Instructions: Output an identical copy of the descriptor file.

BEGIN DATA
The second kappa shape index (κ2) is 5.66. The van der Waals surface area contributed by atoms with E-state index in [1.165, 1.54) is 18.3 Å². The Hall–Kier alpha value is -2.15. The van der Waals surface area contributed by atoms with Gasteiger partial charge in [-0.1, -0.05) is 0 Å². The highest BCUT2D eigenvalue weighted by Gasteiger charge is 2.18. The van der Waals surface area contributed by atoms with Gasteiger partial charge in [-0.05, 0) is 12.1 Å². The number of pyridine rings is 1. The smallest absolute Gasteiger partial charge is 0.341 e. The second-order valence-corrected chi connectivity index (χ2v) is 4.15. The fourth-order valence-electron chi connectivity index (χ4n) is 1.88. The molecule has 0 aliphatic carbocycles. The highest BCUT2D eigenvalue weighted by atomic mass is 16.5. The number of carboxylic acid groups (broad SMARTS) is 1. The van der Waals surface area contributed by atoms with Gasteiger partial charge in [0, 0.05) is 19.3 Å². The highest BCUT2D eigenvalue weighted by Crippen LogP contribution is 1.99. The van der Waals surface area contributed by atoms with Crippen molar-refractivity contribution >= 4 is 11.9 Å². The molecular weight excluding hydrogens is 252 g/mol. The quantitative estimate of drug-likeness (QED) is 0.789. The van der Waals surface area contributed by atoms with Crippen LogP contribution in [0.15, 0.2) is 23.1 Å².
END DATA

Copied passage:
The second kappa shape index (κ2) is 5.66. The van der Waals surface area contributed by atoms with E-state index in [1.165, 1.54) is 18.3 Å². The Hall–Kier alpha value is -2.15. The van der Waals surface area contributed by atoms with Gasteiger partial charge in [-0.1, -0.05) is 0 Å². The highest BCUT2D eigenvalue weighted by Gasteiger charge is 2.18. The van der Waals surface area contributed by atoms with Gasteiger partial charge in [-0.05, 0) is 12.1 Å². The number of pyridine rings is 1. The smallest absolute Gasteiger partial charge is 0.341 e. The second-order valence-corrected chi connectivity index (χ2v) is 4.15. The fourth-order valence-electron chi connectivity index (χ4n) is 1.88. The molecule has 0 aliphatic carbocycles. The highest BCUT2D eigenvalue weighted by atomic mass is 16.5. The number of carboxylic acid groups (broad SMARTS) is 1. The van der Waals surface area contributed by atoms with Gasteiger partial charge in [0, 0.05) is 19.3 Å². The highest BCUT2D eigenvalue weighted by Crippen LogP contribution is 1.99. The van der Waals surface area contributed by atoms with Crippen molar-refractivity contribution >= 4 is 11.9 Å². The molecular weight excluding hydrogens is 252 g/mol. The quantitative estimate of drug-likeness (QED) is 0.789. The van der Waals surface area contributed by atoms with Crippen LogP contribution in [0.15, 0.2) is 23.1 Å².